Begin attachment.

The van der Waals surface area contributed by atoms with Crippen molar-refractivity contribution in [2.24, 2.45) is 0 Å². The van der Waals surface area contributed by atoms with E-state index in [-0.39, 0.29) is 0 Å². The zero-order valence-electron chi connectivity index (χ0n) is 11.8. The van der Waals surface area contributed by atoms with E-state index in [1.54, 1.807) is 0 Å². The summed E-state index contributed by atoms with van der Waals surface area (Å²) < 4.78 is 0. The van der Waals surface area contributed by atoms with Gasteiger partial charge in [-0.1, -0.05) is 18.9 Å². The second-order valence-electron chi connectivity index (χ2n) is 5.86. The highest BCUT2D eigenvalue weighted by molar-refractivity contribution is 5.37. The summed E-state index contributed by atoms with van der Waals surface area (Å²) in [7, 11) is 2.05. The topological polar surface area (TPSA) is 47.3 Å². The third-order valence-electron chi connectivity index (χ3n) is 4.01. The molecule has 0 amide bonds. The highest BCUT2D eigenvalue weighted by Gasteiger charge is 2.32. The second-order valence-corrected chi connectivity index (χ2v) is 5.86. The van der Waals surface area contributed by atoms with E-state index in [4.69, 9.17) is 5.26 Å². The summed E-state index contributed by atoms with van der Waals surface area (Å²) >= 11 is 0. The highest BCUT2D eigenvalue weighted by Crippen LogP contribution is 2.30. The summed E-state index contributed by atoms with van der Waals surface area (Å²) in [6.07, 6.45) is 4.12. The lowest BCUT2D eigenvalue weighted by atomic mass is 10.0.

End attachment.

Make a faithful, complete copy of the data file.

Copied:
The van der Waals surface area contributed by atoms with Crippen molar-refractivity contribution in [2.24, 2.45) is 0 Å². The van der Waals surface area contributed by atoms with E-state index in [-0.39, 0.29) is 0 Å². The zero-order valence-electron chi connectivity index (χ0n) is 11.8. The van der Waals surface area contributed by atoms with E-state index in [1.54, 1.807) is 0 Å². The summed E-state index contributed by atoms with van der Waals surface area (Å²) < 4.78 is 0. The van der Waals surface area contributed by atoms with Gasteiger partial charge in [-0.1, -0.05) is 18.9 Å². The second-order valence-electron chi connectivity index (χ2n) is 5.86. The highest BCUT2D eigenvalue weighted by molar-refractivity contribution is 5.37. The summed E-state index contributed by atoms with van der Waals surface area (Å²) in [7, 11) is 2.05. The topological polar surface area (TPSA) is 47.3 Å². The third-order valence-electron chi connectivity index (χ3n) is 4.01. The molecule has 0 amide bonds. The highest BCUT2D eigenvalue weighted by Gasteiger charge is 2.32. The second-order valence-corrected chi connectivity index (χ2v) is 5.86. The van der Waals surface area contributed by atoms with E-state index in [4.69, 9.17) is 5.26 Å². The summed E-state index contributed by atoms with van der Waals surface area (Å²) >= 11 is 0. The highest BCUT2D eigenvalue weighted by Crippen LogP contribution is 2.30. The summed E-state index contributed by atoms with van der Waals surface area (Å²) in [6.07, 6.45) is 4.12. The lowest BCUT2D eigenvalue weighted by atomic mass is 10.0.